Racial and ethnic and socioeconomic disparities in childhood cancer incidence trends in the United States, 2000-2019

Pablo S. Monterroso, Zhaoheng Li, Allison M. Domingues, Jeannette M. Sample, Erin L. Marcotte

Research output: Contribution to journalArticlepeer-review

Abstract

Background: Population-based surveillance of pediatric cancer incidence trends is critical to determine high-risk populations, drive hypothesis generation, and uncover etiologic heterogeneity. We provide a comprehensive update to the current understanding of pediatric cancer incidence trends by sex, race and ethnicity, and socioeconomic status (SES). Methods: The Surveillance, Epidemiology, and End Results 22 data (2000-2019) was used to summarize age-adjusted incidence rates for children and adolescents aged 0-19 years at diagnosis. The annual percentage change (APC) and 95% confidence interval (CI) were estimated to evaluate incidence trends by sex, race and ethnicity, and SES overall and for cancer subtypes. Tests of statistical significance were 2-sided. Results: Substantial variation was observed overall and for several histologic types in race and ethnicity- and SES-specific rates. Overall, we observed a statistically significant increase in incidence rates (APC = 0.8%, 95% CI = 0.6% to 1.1%). All race and ethnic groups saw an increase in incidence rates, with the largest occurring among non-Hispanic American Indian and Alaska Native children and adolescents (APC = 1.7%, 95% CI = 0.5% to 2.8%) and the smallest increase occurring among non-Hispanic White children and adolescents (APC = 0.7%, 95% CI = 0.5% to 1.0%). The lowest SES quintiles saw statistically significant increasing trends, while the highest quintile remained relatively stable (quintile 1 [Q1] APC = 1.6%, 95% CI = 0.6% to 2.6%; quintile 5 [Q5] APC = 0.3%, 95% CI = -0.1% to 0.7%). Conclusions: Childhood cancer incidence is increasing overall and among every race and ethnic group. Variation by race and ethnicity and SES may enable hypothesis generation on drivers of disparities observed.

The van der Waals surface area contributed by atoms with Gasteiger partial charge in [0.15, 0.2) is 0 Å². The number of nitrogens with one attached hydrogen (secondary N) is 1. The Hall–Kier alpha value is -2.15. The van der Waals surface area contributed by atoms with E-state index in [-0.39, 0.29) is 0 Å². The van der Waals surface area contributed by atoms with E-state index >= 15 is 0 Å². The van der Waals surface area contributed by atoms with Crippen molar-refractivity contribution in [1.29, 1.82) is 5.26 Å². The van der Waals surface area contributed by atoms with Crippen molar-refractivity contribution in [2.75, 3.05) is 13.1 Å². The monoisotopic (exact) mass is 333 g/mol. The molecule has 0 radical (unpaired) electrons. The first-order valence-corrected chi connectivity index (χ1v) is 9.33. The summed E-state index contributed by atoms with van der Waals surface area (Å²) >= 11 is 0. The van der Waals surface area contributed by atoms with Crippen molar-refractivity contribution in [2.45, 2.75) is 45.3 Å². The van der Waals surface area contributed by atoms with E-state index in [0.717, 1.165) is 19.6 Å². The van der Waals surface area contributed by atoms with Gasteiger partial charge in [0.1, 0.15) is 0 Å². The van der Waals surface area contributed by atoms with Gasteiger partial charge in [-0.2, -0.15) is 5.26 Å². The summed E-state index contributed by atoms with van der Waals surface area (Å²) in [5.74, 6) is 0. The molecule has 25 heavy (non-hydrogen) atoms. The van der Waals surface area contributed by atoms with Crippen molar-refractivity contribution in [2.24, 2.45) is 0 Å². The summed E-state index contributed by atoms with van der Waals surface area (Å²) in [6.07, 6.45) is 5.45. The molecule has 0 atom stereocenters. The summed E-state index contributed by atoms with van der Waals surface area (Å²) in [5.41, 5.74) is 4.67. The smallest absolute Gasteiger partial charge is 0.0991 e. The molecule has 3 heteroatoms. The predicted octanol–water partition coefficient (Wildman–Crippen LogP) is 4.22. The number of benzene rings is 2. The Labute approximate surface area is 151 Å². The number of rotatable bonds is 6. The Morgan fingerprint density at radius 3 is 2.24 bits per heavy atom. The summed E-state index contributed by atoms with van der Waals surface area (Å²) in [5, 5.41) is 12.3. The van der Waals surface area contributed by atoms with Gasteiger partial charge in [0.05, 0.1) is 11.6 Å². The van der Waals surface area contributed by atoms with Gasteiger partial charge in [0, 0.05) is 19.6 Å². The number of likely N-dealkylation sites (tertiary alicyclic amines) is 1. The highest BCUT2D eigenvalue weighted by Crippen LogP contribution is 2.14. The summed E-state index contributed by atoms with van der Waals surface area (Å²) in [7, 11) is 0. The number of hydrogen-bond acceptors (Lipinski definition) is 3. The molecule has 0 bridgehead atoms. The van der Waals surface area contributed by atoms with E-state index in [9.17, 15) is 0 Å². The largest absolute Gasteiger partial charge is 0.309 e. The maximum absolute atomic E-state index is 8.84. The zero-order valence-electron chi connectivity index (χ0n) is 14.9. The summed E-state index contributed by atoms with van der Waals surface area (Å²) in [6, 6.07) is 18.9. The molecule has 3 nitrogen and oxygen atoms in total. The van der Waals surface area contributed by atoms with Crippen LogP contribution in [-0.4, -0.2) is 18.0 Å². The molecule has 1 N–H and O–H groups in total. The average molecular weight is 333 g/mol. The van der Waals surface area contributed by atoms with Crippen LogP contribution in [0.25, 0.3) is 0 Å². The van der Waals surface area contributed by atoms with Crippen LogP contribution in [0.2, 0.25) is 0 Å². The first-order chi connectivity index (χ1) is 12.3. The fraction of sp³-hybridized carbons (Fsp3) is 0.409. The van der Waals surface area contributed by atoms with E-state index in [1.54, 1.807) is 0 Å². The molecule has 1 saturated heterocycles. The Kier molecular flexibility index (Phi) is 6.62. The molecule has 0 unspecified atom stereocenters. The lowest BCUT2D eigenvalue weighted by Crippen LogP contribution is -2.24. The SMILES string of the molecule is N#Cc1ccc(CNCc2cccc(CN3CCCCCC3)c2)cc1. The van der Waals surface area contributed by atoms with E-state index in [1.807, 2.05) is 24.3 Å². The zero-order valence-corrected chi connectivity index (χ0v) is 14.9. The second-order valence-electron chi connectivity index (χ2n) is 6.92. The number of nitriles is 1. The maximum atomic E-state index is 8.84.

Original languageEnglish (US)
Pages (from-to)1576-1585
Number of pages10
JournalJournal of the National Cancer Institute
Volume115
Issue number12
DOIs
StatePublished - Dec 1 2023

Bibliographical note

Publisher Copyright:
© 2023 The Author(s).

PubMed: MeSH publication types

  • Journal Article
  • Research Support, N.I.H., Extramural

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